The Executive CMO Resume that Landed 15 Potential Job Interviews in 2 Weeks

The majority of our executive resume clients share that they are able to end their job searches soon after we create their executive resumes. Why? Well, there are three rules we always apply that benefit every one of our CXO clients:

  • The first and most important rule we always follow is that we write TO what you want next vs. a narrative focusing on from where you have been.
  • The second rule is that we create visually stimulating and well-organized executive resumes that are easy to digest and provide fundamental context (scale, scope, and alignment) at the cursory glance.
  • And third, we frontload and highlight the metric-driven results you achieve vs. what you do (a weaker position). This clearly establishes your leadership in the minds of your reader.

In the example below, we applied these three principals for this Chief Marketing Officer of Fortune 500 Companies. We then added some rocket fuel to her existing search strategies by conducting an executive recruiter distribution for her, while introducing her to executive recruiters in her area of expertise.

CMO Executive Resume Sample

Click to view full resume.

View the full CMO executive resume sample here.

Recently this client wrote us to apprise us of her progress. In her email, she states she landed 15 solid recruiter conversations and interviews for potential opportunities. She added that she felt the branding and packaging were incredibly well-received.

I confess — marketing executives are our TOUGHEST clients because after all — we both do the same things! This makes me especially proud and pleased for this outstanding Fortune 500 executive. This serves as a good benchmark for the kinds of results that can be fluidly achieved for C-Level executives if they have these following things in place: a clear focus of direction, expertly written and designed marketing collateral, and 2 or 3 C-level job search strategies.

3 CEO Resume Samples that Show Strengths that WORK

20+ years of expertise summarized in a 2- or 3-page document is not an easy feat. This explains why developing a Chief Executive Officer resume can be tricky. Often, CEOs will come to me with original 5- pages resumes, simply as a result of not knowing what strengths to emphasize and which to minimize or exclude.

However, here are three Executive CEO Resume samples that demonstrate universal selling points that are generally applicable across all C-Level resumes.

Executive Resume Sample #1

Give your audience a clear table of contents at the top of Page 1.

CEO Resume Samples: Executive Resume Sample #1

Click to view full resume.

In this first resume, you see how the CEO spelled out who he is, and where he wants to go—very clearly. For example, just the keywords at the top give you the following information:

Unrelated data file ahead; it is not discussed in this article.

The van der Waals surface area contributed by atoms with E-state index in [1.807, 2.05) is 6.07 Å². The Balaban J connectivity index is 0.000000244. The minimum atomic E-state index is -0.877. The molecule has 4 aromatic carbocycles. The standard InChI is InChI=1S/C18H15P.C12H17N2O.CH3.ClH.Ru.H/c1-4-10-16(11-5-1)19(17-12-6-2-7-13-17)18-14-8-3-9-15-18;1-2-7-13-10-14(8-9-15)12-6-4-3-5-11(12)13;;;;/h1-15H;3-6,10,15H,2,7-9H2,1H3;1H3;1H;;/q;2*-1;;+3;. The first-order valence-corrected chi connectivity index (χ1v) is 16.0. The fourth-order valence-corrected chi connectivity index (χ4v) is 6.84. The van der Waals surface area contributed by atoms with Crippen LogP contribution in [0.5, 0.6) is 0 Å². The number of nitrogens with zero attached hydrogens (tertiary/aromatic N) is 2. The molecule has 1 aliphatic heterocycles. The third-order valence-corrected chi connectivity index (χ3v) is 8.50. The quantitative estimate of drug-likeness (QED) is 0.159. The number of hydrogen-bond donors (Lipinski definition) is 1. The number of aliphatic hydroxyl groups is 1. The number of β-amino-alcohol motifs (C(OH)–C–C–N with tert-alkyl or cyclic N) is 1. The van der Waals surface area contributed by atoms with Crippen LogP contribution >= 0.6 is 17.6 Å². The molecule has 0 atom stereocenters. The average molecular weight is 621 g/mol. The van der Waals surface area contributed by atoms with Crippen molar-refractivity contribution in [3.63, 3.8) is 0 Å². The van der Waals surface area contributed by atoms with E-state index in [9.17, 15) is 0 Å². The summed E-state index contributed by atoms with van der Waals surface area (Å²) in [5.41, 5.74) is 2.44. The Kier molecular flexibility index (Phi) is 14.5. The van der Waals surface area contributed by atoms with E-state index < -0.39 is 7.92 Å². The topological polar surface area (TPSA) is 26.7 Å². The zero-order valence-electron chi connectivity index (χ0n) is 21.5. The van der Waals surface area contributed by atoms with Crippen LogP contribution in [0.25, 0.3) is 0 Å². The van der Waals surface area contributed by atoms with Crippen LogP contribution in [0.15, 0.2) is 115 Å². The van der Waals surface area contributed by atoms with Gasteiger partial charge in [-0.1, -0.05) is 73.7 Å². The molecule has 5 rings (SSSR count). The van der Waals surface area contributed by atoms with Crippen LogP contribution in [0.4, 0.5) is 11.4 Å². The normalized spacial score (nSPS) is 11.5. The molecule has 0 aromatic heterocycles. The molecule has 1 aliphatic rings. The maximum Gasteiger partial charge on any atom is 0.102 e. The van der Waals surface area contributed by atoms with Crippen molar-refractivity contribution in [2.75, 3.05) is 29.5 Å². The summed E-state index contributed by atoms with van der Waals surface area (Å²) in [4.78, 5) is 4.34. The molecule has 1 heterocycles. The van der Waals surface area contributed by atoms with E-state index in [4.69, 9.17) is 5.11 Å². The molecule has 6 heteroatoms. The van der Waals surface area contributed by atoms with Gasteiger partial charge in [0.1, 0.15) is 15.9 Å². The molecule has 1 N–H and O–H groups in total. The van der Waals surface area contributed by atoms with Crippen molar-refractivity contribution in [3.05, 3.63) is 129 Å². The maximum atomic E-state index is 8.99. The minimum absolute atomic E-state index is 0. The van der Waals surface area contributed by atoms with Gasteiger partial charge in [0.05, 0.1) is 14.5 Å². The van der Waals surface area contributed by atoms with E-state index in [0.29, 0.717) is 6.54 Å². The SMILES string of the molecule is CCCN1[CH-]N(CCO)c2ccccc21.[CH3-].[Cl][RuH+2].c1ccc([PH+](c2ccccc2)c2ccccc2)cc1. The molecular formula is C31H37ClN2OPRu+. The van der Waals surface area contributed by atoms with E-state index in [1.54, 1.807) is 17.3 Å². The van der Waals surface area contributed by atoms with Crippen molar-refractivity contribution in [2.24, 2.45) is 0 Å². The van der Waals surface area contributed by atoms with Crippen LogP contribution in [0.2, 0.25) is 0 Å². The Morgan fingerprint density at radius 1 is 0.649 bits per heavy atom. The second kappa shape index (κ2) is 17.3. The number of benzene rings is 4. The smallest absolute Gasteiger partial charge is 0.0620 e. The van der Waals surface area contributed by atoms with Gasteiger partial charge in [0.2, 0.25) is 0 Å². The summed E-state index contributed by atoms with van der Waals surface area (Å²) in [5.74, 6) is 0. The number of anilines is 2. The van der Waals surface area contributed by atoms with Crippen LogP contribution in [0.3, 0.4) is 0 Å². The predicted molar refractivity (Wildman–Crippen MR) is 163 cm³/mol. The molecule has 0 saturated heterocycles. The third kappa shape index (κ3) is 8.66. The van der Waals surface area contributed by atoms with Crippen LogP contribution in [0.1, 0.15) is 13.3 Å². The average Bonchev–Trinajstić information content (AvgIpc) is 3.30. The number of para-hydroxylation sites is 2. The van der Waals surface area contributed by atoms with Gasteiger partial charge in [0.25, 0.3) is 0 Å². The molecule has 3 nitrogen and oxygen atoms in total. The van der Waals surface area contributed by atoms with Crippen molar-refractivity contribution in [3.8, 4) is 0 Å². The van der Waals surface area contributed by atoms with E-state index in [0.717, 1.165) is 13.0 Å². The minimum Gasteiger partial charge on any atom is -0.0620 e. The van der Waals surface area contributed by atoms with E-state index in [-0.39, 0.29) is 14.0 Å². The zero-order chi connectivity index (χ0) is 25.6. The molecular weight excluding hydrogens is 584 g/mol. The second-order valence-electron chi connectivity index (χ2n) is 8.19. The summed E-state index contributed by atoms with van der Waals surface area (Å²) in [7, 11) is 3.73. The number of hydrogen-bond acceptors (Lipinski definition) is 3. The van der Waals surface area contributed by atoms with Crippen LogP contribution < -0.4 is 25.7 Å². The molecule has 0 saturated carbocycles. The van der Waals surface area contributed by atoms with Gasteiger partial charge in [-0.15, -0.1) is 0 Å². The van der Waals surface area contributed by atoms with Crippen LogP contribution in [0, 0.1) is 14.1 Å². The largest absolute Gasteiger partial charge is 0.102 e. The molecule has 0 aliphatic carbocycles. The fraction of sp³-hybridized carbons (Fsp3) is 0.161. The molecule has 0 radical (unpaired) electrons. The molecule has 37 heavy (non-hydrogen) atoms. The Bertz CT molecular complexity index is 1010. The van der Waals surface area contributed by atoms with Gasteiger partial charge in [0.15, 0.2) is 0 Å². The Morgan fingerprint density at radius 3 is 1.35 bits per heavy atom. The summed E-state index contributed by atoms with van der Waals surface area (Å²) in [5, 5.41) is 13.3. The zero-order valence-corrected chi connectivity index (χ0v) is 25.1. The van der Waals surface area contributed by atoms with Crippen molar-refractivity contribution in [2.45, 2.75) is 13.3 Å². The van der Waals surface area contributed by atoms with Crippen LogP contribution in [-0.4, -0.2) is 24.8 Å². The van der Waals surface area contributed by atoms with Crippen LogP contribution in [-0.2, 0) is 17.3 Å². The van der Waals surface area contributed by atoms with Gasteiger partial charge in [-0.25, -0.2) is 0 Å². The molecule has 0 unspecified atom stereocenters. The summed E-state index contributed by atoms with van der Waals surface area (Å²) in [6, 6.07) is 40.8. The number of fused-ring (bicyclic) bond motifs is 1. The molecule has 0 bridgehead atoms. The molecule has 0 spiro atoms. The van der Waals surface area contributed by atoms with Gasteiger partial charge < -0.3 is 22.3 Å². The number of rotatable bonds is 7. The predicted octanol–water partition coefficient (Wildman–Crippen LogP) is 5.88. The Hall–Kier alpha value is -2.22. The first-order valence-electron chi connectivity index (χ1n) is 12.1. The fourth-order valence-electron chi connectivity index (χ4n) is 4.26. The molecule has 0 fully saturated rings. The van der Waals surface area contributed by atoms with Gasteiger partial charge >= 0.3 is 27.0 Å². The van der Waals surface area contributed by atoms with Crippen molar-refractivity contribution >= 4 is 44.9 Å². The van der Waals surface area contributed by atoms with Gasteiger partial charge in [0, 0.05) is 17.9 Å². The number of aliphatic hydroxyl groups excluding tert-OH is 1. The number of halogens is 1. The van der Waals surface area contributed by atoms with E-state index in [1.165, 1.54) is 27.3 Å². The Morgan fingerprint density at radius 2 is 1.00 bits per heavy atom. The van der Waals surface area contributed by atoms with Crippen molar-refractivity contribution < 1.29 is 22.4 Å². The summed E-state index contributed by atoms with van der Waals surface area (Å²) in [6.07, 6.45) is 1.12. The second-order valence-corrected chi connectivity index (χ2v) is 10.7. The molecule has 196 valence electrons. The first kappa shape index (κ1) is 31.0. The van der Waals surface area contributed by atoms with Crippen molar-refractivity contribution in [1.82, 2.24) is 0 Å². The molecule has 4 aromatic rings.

• Industry of Preference and Expertise: Tech Companies in Growth Mode
  • Title: CEO / Advisor
  • Organizational Structure Preferred: Private Equity
  • Special Area of Expertise: M&A’s, Growth

As the eye draws to the document’s other supporting areas, what this CEO specializes in is very clear:

Risk Controls / Executive Board Partnerships / Strategic Exits

With this context – now the reader not only knows the CEO’s primary skills, strengths, and industry preferences, he/she also has enough context to read deeper into the document and digest it. In other words, without a table of contents or summary overview, it’s difficult to digest the details.

View the full CEO executive resume sample #1 here.

Executive Resume Sample #2

Speak from a position of leadership and metrics to set the perception as a results-driven leader in the minds of your readers.

CEO Resume Samples: Executive Resume Sample #2

Click to view full resume.

Leaders are expected to garner results. It is anticipated that their vision and personality will inspire and motivate their teams. By clearly focusing on the results you deliver, you inspire the trust of your readers.

This second executive resume example demonstrates the results the CEO garners. It spans revenue growth, expansions, major transactions, major awards (industry thought leadership), and high-visibility projects.

IMPORTANT: Note that the bullets begin with the CEO’s result…not the activity and THEN the metric result at the end.

View the full CEO executive resume sample #2 here.

Executive Resume Sample #3

Set up your storyline to make it easy for your reader to understand your value.

CEO Resume Samples: Executive Resume Sample #3

Click to view full resume.

This particular resume has some special components. First, it’s a one-page version of a three- page resume. One-page resumes are often preferred by banks, boards, and private equity firms. This resume is also color-branded to the CEO’s industry of choice. It clearly demonstrates her thought leadership and industry expertise. It gives scale and scope at the cursory glance. It is visually very attractive.

Even though it’s only one page, this resume clearly outlines this CEO’s career narrative. It starts with her title and provides a summary of why she was hired. Then, it crisply delivers her primary accomplishments, which are supported with just enough detail in the few bullets below the summary accomplishment. This respects the reader and sets up the storyline so that the reader WANTS to digest, read, and understand this CEO’s career narrative.

IMPORTANT: Note that each bullet begins with her quantifiable result…NOT the activity and then, the result at the end. Beginning with the result shows more energy and power. It translates that this CEO understands it’s the RESULT—not the activity—that is of primary importance.

View the full CEO executive resume sample #3 here.

In summary, the majority of CEOs hire a resume writing firm to develop their marketing documents —but even if you don’t write your own resume, these tips will help you know what to look for in a top executive resume writer or executive resume writing firm!

If you would like to chat about executive resume services, you can request a confidential, complimentary call here.